Originally Posted by Sam S
Separate mics for the piano and clarinet fed into a Scarlett interface. The recording is done with Logic Pro X. Two cameras - a Zoom Q8 and an iphone. So I start the cameras and the audio recording at about the same time - it's not important to synchronize them when recording - which I will explain below.

Then I add some reverb to the audio recording in Logic Pro - the clarinet definitely sounds better with reverb. Do not trim the audio recording, but export it. ...
Thanks for your reply Sam. I will try to play a bit with reverb next time to see if it adds to the final sound. I remember checking it once on Davinci Resolve (the software I used for video editing) but it was not that straight forward so I left it there.
I wish Toddles a speedy recovery and all the best for her surgery. I hope she will be able to play again very fast smile

Originally Posted by Kepijapa
That was quite an achievement. Playing almost 15 min from memory without screwing up is already very difficult. You playing is very clear and precise, with a lot of attention to detail, but the first and last movement a bit faster would be better, than automatically you would get it more singing, flowing, with better defined phrases. What also helps a lot is to play simultaniously/on top with a known recording by some famous pianist. Mitchuko Ushida plays it very nicely. You will never get it the same, but it gives a good feeling for the flow. I do this a lot (to get Bach rhythm right).
Thank you Kapijapa for taking time to listen and comment. I appreciate your feedback and your nice comments. I agree with the tempo, specially for the first movement, but it was not my main priority with this piece. I even ended up playing it at a tempo I was not even thinking I would be able to reach. I am sure there will be enough opportunities in the future to keep working on this aspect.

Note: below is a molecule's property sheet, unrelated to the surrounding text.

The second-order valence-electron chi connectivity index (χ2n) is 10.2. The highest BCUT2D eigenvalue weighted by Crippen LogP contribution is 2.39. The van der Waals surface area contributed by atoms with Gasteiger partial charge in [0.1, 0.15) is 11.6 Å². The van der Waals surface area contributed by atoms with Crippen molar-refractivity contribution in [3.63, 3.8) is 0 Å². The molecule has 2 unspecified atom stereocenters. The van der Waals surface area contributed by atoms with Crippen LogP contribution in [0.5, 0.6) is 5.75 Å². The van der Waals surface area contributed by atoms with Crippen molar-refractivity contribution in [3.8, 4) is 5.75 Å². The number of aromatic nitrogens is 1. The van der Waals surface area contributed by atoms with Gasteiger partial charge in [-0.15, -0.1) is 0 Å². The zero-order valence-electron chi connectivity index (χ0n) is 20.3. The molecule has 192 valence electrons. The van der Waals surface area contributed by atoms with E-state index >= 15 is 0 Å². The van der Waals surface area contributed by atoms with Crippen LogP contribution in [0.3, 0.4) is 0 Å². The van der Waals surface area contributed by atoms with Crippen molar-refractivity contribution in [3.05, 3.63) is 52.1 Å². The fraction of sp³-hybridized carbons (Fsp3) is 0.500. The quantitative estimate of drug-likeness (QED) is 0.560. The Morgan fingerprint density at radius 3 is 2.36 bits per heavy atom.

I have never played on top of a recording, but I did listen a lot/dived into Mozart's music while learning the sonata. In particular for the sonatas, I really enjoyed Mitsuko's rendition. She was by far my favorite together with Pires and Arrau. I loved Mitsuko already from her Schubert. I am lucky to be in Vienna for work all this week, and will be attending a solo recital from Mitsuko next Sunday laugh and she is playing Mozart :DDDD It will be a beautiful experience for sure. Cannot wait.

Originally Posted by Swede
Nice clean crisp play. Clear dynamics. Incredible ABRSM 6 piece under 2 years playing. (Tempo can be faster.) May I ask how many hours you practice every day? I still areńt able to play it, but I can comment you here. ;-)
Thank you very much Swede for your comments. Of course you can comment on my submission! laugh the whole purpose of these recitals in my opinion, or at least for me, is being able to exchange with others on music and on our our passion of playing piano. I truly appreciate and value your impressions after listening to my submission.
On your question, I practice between 90 minutes and 2 hours, usually 6 days per week. I usually have three pieces at the same time (I use then around 30 minutes per piece). The other half an hour I use for reading music and work on technique.

Originally Posted by QuentinP
Congratulations on a complete sonata, and from memory is so impressive! Really elegant and well-articulated. The only thing I might suggest is perhaps a teeny bit more dynamic variation, but that could well be the recording, and is probably being nit-picky. I appreciate how you didn’t sacrifice musicality and control in a quest for speed. A very enjoyable listen.